ALL of a sudden, my eldest daughter, who is 15, wanted to talk about the Lord’s Resistance Army (LRA) and the politics of Central Africa. I had no idea where this had come from. She certainly hadn’t picked it up from the music channel on TV. “We need to do something about Joseph Kony,” she kept on badgering me.
What does it take to get young people interested in politics? Apparently, the answer is a half-hour YouTube video made by Californian activists, focusing on the murderous work of the LRA in Uganda and its abduction of child soldiers. The video went viral — several million of young people watching and sharing it with their friends at school. But the problem with the film is that it feels all a bit after the fact.
Some years ago, the LRA and its undoubtedly evil leader Joseph Kony terrorised the border area around northern Uganda, South Sudan, and the Democratic Republic of Congo. Formed in the late 1980s on the back of a long-standing resentment by northern Ugandans, and in particular the Acholi tribe, that they had been marginalised by the powerful and more affluent south, the LRA became increasingly violent in the 1990s and 2000s.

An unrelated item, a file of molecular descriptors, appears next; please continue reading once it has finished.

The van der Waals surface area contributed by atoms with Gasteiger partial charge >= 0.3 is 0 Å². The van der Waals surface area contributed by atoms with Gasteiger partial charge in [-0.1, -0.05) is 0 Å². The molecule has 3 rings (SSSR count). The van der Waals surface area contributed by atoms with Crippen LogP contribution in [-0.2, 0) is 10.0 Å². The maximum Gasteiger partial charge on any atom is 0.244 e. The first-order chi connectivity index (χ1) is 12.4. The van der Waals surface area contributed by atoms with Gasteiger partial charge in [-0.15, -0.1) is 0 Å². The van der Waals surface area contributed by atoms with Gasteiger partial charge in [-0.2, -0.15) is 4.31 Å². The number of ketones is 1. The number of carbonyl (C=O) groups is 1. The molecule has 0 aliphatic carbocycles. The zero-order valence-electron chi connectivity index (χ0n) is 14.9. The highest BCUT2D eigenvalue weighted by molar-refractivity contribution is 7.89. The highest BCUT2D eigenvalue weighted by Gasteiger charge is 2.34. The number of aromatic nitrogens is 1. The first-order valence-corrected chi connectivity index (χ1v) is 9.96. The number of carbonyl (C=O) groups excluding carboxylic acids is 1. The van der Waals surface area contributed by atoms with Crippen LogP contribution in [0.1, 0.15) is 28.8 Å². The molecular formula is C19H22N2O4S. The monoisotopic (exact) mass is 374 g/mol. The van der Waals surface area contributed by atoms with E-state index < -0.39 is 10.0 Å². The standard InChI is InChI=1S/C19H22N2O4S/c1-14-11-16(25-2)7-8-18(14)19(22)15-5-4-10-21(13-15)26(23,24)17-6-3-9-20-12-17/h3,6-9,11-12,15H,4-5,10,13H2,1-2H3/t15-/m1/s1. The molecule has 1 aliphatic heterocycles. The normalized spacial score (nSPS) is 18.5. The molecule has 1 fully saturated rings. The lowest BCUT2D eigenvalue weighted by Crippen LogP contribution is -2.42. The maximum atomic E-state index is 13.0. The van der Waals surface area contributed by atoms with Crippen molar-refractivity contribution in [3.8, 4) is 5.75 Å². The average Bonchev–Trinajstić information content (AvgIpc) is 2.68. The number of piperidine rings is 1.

In 2002, the LRA forced a funeral procession to boil and eat the corpse that the mourners were were burying, before shooting them all. On Christmas Day 2008, they attacked a Roman Catholic church in Congo, massacring 189 people and abducting 120 children: the boys forced to become child soldiers; the girls were forced to become sex-slaves for the army (News, 2 January 2009).
It did seem like the heart of darkness — although, incredibly, all this horror was dressed up in the language of Christianity, claiming to be inspired by the Holy Spirit and the Ten Commandments. “The Lord’s Resistance Army are Christians. They are fighting the Muslims in Sudan,” the right-wing US political commentator Rush Limbaugh idiotically claimed.
But the LRA is now a shadow of its former self. Its troop strength is now a few hundred, hiding somewhere in the bush. The United States has sent military advisers to help track down Kony — although a direct attack on him is complicated, as he surrounds himself with children.
Like my daughter, I hope that they catch him and that he is brought to justice. Indeed, the existence of men such as Kony is a threat to my instinctive universalism concerning salvation. I want him to rot in hell. But I am also suspicious of the ease with which statements such as this can be made. Anger makes for powerful videos, but often for poor politics. That said, if it gets my daughter and her classmates interested in politics, I find it hard to complain.